By Joe Feeley, editor in chief
As complexity increases in manufacturing facilities around the world, the emphasis on improvement sometimes focuses so much on software and advanced controllers it can overlook some basic, but critical mechanical improvement opportunities that evolve from the use of new technology.
In a highly automated production shop in Lippstadt, Germany, automotive parts supplier Hella KGaA Hueck produces front headlamps for luxury vehicles. The company found that a move to wireless connectivity for a key sensing operation greatly reduced process stoppages caused by signal cable failures.
In the assembly cell used for this job, the lamp housing first is placed on a transfer slide where a gear system for the headlamp beam adjustment ensures correct alignment. Before a robot mounts the front glass on the housing in the next working step, 12 different sensors interrogate for the correct mounting position of all the individual components. This detailed inspection is a measure to ensure the quality of the headlamps that’s expected by the customers, which are large automotive companies including Audi, BMW, Chrysler and General Motors.
Trailing Cable Causes Problems
Each individual sensor involved in the positioning step requires a signal cable, which is laid in a trailing cable system to the moving transfer slide. Even with careful installation, the rapid and repetitive back-and-forth movements of the transfer slide, typical of many robotic systems, often damage the sensitive signal wires.
“Hardly a week went by,” recalls Andreas Niggenaber, responsible for the machine maintenance, “in which a defective signal cable did not lead to an interruption in production.”
The fault rectification usually began with complicated troubleshooting followed by more time spent to make the repair, which was additionally impaired by the tight space involved.
Apart from damage to or breakage of the cables, other secondary effects also led to problems. “Quite often sensors simply came out of alignment from their proper positions because the rapid movements led to high tensile forces on the connected cables,” explains Niggenaber.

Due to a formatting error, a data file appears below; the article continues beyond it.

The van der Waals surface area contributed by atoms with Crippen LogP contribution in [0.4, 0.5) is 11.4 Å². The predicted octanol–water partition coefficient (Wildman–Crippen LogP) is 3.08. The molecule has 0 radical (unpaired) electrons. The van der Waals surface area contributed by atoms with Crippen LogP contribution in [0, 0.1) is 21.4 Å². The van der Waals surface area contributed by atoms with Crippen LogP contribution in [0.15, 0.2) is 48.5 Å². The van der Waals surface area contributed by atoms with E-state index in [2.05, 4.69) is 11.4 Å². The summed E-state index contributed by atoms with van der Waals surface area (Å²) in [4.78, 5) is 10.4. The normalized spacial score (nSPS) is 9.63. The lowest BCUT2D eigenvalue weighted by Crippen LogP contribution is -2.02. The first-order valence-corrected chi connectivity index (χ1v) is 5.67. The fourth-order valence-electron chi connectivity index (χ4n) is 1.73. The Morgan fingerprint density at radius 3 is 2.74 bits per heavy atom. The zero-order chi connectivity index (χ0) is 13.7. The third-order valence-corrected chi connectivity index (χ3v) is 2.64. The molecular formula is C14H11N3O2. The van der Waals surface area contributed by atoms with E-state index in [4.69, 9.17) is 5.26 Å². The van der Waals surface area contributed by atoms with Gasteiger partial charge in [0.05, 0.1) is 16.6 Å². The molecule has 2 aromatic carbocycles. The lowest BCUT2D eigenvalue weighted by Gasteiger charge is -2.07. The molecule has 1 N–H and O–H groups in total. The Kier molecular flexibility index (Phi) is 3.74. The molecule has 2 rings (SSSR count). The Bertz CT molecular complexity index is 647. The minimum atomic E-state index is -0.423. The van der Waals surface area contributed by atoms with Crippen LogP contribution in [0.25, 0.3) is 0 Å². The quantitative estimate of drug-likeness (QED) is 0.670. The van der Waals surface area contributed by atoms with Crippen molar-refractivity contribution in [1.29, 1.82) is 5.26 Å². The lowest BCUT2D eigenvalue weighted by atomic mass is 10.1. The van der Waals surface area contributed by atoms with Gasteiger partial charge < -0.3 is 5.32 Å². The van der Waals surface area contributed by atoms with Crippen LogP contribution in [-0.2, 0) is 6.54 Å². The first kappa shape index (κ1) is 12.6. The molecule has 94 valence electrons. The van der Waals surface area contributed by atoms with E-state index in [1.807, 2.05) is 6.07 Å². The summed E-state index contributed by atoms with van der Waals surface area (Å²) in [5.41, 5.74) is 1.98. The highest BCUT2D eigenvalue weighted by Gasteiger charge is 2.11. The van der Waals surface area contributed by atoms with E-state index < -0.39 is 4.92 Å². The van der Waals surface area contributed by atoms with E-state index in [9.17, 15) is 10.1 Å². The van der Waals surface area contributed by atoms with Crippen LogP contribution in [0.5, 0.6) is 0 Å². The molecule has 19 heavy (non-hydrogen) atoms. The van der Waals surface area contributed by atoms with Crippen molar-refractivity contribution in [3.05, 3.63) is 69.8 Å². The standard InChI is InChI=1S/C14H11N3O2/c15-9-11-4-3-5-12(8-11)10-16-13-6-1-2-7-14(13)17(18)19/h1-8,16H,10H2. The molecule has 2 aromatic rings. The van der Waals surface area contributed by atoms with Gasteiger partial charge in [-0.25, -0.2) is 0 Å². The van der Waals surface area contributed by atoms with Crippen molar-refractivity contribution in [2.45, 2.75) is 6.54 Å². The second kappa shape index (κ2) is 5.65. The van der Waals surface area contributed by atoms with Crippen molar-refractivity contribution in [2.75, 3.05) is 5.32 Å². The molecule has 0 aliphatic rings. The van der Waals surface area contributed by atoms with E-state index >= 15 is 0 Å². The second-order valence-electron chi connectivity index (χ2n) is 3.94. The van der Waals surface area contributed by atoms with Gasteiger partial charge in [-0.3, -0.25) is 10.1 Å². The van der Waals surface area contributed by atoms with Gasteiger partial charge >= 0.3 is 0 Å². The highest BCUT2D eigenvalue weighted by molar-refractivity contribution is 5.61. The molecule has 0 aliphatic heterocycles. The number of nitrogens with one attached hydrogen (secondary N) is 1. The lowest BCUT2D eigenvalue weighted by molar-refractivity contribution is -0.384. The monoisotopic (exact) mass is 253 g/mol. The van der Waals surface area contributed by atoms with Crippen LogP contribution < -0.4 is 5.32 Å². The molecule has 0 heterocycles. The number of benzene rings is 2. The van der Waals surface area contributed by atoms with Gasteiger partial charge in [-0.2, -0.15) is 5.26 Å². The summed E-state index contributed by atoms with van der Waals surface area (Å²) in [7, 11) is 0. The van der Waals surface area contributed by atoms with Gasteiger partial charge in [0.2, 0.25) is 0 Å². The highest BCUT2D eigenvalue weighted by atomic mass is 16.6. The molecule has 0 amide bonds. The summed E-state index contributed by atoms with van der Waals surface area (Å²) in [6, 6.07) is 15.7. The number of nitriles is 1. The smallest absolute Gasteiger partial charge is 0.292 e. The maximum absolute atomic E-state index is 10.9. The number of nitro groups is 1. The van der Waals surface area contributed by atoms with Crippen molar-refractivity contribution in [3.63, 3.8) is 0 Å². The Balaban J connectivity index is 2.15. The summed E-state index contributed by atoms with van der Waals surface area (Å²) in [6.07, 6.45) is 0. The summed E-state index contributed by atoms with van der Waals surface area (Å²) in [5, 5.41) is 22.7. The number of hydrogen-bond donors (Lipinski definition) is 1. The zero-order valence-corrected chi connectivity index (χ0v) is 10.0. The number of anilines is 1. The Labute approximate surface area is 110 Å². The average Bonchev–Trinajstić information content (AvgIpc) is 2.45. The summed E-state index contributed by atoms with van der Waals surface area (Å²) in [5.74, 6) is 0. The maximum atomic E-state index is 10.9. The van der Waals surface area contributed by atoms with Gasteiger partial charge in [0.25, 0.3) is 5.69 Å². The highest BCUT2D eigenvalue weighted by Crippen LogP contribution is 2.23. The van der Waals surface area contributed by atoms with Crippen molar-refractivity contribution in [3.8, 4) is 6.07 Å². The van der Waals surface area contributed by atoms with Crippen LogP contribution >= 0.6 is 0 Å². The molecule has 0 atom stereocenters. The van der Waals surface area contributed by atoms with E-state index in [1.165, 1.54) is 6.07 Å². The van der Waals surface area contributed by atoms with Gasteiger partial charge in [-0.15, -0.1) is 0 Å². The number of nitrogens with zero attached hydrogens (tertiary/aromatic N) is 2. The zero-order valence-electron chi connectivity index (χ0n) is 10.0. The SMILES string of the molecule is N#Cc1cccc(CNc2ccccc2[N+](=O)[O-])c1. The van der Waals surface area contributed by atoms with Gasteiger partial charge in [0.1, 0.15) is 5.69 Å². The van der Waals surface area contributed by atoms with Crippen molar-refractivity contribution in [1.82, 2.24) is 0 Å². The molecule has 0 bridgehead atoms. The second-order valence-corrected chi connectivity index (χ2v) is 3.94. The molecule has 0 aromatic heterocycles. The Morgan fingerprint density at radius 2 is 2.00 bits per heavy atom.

Hella concluded that the only approach that made sense as a permanent solution was to eliminate the signal cabling. The company initiated a project to make the sensor connectivity for the assembly cell wireless.
Figure 1: Collection pad
In June 2007, Hella replaced the I/O module on the transfer slide using ABB’s wireless sensor/actuator distributors (Figure 1) with wireless interface for sensors and actuators (WISA) technology. The method eliminates previous interruptions in production due to cable breakages. This radio I/O module has 16 data points, so there remains some expansion reserve for future needs.
“For us it was a clear choice when we saw that the changeover to the new technology could be accomplished without long down times,” remembers Niggenaber. “Therefore, as a preparatory step, the central input/output module that forms the interface between the PLC and up to 13 I/O pads was mounted in the control cabinet (Figure 2) and the corresponding pair of antennae directly on the top surface of the assembly cell.”
In addition, says Niggenaber, the adaptation of the program for the machine controller could be prepared. The programming could be done without the equipment being physically mounted on the machine. The sensors just needed to be in the electromagnetic field. The machine side of the PLC and the input/output module were connected via an ABB Profibus FieldBusPlug. Finally, the IP67 module present on the transfer slide was replaced by the I/O pad and the final commissioning work was carried out.
“Putting the WISA system into operation turned out to be so easy that production operation could be restarted in less than a minute,” says Niggenaber.
In this way the sensitive signal cables could be removed from the trailing cable system completely. Only two 800 FD cables had to be laid for the voltage supply of the transfer slide.
“WISA is the radio technology in the 2.4 GHz band that has been developed by ABB for factory automation and which, through its real-time capability, is characterized by high reliability even when co-located with many systems in a single factory shop,” explains Egon Hillermann, ABB product manager. “The choice of frequency band ensures that communication takes place outside the typical interference spectrum found in industrial environments.
In this regard, there are many mechanisms for ensuring an interference-free, reliable operation that runs automatically without the plant operator being involved. The input/output module and up to 13 wireless pads allocated to it change their communication frequency, continuously according to a specified pattern known as spread-spectrum frequency-hopping. “In this way they exploit the entire 2.4 GHz band,” says Hillermann. “This technique avoids electromagnetic interference of signals from other communication systems, which often leads to functional errors. Communications are terminated only when the opposite end confirms perfect reception. If required, the signal transmission is repeated with a radio transmission cycle lasting just 2.04 msec. Even with a fully expanded system—39 I/O pads each with 16 or 8 data points—this cycle time performance is just as fast as it would be with only a few wireless I/O pads.”